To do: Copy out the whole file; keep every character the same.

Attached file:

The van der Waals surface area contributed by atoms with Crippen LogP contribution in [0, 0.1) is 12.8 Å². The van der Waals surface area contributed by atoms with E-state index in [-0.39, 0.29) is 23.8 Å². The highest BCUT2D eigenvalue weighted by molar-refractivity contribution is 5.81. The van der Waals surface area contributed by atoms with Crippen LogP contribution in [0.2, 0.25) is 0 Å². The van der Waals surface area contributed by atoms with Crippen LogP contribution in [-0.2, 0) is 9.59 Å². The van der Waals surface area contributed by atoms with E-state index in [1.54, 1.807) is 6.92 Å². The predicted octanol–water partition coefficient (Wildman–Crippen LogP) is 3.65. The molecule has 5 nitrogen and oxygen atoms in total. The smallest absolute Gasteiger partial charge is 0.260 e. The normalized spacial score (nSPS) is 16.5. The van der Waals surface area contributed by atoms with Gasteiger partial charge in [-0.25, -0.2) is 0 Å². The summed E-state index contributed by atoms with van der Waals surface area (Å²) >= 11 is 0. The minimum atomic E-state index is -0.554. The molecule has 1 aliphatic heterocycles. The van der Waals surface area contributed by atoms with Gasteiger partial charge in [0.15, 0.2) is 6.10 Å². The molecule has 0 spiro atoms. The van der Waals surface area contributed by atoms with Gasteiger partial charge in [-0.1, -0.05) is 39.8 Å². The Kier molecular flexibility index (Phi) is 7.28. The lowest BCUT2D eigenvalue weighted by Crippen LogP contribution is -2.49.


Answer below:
The van der Waals surface area contributed by atoms with Crippen LogP contribution in [0, 0.1) is 12.8 Å². The van der Waals surface area contributed by atoms with E-state index in [-0.39, 0.29) is 23.8 Å². The highest BCUT2D eigenvalue weighted by molar-refractivity contribution is 5.81. The van der Waals surface area contributed by atoms with Crippen LogP contribution in [0.2, 0.25) is 0 Å². The van der Waals surface area contributed by atoms with Crippen LogP contribution in [-0.2, 0) is 9.59 Å². The van der Waals surface area contributed by atoms with E-state index in [1.54, 1.807) is 6.92 Å². The predicted octanol–water partition coefficient (Wildman–Crippen LogP) is 3.65. The molecule has 5 nitrogen and oxygen atoms in total. The smallest absolute Gasteiger partial charge is 0.260 e. The normalized spacial score (nSPS) is 16.5. The van der Waals surface area contributed by atoms with Gasteiger partial charge in [-0.25, -0.2) is 0 Å². The summed E-state index contributed by atoms with van der Waals surface area (Å²) >= 11 is 0. The minimum atomic E-state index is -0.554. The molecule has 1 aliphatic heterocycles. The van der Waals surface area contributed by atoms with Gasteiger partial charge in [0.15, 0.2) is 6.10 Å². The molecule has 0 spiro atoms. The van der Waals surface area contributed by atoms with Gasteiger partial charge in [-0.1, -0.05) is 39.8 Å². The Kier molecular flexibility index (Phi) is 7.28. The lowest BCUT2D eigenvalue weighted by Crippen LogP contribution is -2.49.